Rewriting The Rules On Logging “Bad Actors”
Though the intent was to strengthen the enforcement powers of the Cabinet against loggers who were violating best practice requirements, the initial version of House Bill 450 actually weakened existing law. The agency and sponsor agreed to amend the bill to include language drafted by KRC to achieve the desired effect of improving Cabinet enforcement powers.
Changing Cost Recovery For New Coal-fired Power Plants
House Bill 538, which did not become law, would have changed the current method of cost recovery for certain new coal-fired power plant construction (including IGCC), by allowing utilities to recover some of the costs incurred during construction rather than through a post-construction rate case. In theory, the real-time recovery would lower the overall cost of the project and encourage investors, but at some additional risk to ratepayers who would be funding the construction with no assurance that the plant would become useful and that they would benefit from lower rates once it came on-line.
KRC worked long hours negotiating between the utilities and industrial customers to attempt to craft a bill that would protect native-load consumers while providing a mechanism to encourage deployment of IGCC and other advanced technologies. In the end, the bill did not achieve consensus, but the debate on how to allocate the risks and costs of going beyond minimum environmental compliance to advanced technologies capable of capturing and sequestering greenhouse gases, educated the legislature and public, and will continue.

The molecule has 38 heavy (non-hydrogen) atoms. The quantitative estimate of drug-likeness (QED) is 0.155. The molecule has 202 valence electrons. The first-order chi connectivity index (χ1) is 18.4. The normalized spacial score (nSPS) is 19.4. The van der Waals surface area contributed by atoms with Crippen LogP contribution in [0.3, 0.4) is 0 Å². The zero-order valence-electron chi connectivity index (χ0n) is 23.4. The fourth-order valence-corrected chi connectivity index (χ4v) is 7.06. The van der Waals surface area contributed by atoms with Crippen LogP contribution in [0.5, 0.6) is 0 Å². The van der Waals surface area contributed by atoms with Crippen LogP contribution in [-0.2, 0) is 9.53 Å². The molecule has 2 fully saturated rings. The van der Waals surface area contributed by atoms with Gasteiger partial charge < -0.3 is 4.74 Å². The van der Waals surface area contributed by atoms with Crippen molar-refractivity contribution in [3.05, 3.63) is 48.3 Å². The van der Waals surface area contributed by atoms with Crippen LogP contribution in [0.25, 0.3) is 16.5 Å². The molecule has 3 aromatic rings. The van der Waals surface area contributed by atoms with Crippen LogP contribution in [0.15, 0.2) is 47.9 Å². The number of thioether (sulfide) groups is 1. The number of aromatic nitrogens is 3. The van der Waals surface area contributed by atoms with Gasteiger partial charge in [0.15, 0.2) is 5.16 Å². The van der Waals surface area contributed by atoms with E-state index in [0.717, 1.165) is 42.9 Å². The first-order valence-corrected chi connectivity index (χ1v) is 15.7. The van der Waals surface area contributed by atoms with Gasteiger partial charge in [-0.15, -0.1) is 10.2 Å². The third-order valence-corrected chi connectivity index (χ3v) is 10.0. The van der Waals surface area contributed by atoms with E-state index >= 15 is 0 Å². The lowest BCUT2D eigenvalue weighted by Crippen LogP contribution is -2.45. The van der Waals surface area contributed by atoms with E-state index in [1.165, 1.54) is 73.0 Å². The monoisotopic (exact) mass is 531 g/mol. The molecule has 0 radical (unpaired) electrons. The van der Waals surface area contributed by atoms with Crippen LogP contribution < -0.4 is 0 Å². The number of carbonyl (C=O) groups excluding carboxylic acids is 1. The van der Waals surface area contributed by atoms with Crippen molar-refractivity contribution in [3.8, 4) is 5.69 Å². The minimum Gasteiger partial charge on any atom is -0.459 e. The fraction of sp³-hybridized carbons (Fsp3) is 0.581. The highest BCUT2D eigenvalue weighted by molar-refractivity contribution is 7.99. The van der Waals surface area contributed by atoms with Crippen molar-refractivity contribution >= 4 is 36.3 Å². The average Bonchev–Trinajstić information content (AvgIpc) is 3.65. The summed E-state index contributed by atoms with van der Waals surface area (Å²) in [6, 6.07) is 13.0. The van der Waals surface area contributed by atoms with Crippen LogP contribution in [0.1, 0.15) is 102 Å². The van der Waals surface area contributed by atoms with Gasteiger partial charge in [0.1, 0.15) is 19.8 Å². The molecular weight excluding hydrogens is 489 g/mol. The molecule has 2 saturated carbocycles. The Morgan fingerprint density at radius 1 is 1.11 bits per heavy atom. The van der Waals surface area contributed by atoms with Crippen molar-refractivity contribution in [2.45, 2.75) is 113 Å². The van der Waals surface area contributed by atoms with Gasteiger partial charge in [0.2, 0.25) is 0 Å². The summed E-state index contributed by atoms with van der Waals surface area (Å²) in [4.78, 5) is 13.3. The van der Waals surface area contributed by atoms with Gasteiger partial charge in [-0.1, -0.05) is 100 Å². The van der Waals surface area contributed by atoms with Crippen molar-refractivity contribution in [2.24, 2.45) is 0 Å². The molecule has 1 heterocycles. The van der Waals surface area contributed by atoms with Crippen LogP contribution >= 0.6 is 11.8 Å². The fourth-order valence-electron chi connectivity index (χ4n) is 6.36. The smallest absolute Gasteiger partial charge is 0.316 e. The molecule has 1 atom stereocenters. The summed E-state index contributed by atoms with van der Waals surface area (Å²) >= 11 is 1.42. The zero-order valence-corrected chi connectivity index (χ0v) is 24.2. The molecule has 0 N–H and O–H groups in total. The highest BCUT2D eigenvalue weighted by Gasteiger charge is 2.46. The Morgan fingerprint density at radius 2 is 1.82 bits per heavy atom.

A Pragmatic Solution To A Unique Reclamation Problem
One of the results of the spate of coal company bankruptcies in Kentucky was the transfer of reclamation responsibility for several mining sites to one company while the leasehold rights were transferred to a separate unrelated entity and subsequently lapsed. In order to assure timely reclamation of the sites without the necessity of forfeiting bonds (which would be inadequate to complete reclamation) KRC negotiated a limited “easement of necessity to conduct reclamation” which includes a guaranteed minimum payment to the surface landowner of $5,000 per year for the extended liability period until bond release. The law sunsets in 2008, in recognition of the unique circumstances.
Preventing Mislabeling of Multi-Layer Plastics
As has been the case in several previous sessions, KRC testified and lobbied against passage of a bill that would allow multi-layer plastic bottles to be marked with the PETE recycling code (“1”) rather than under the appropriate category of “7” for multi-resin plastics. The introduction of plastic bottles containing nylon or other barrier layers is of significant concern because of the potential to disrupt plastic recycling efforts due to rejection of loads of PETE contaminated with such bottles.
Permit-Blocking Outlaw Mine Operators
KRC worked with the House Appropriations Committee staff and the Kentucky Coal Association to include language allowing the Cabinet to block issuance of new surface and underground coal mine permits for entities that own or control other companies with uncorrected violations of the law. KRC also succeeded in having language included in the budget that allows the Cabinet to raise the salary caps for mine inspectors and engineers where necessary to attract and keep such employees. The inability to provide salaries more comparable to the private sector has hampered the agency’s ability to timely issue and monitor compliance with permits. Ruth Webb was very helpful in these efforts.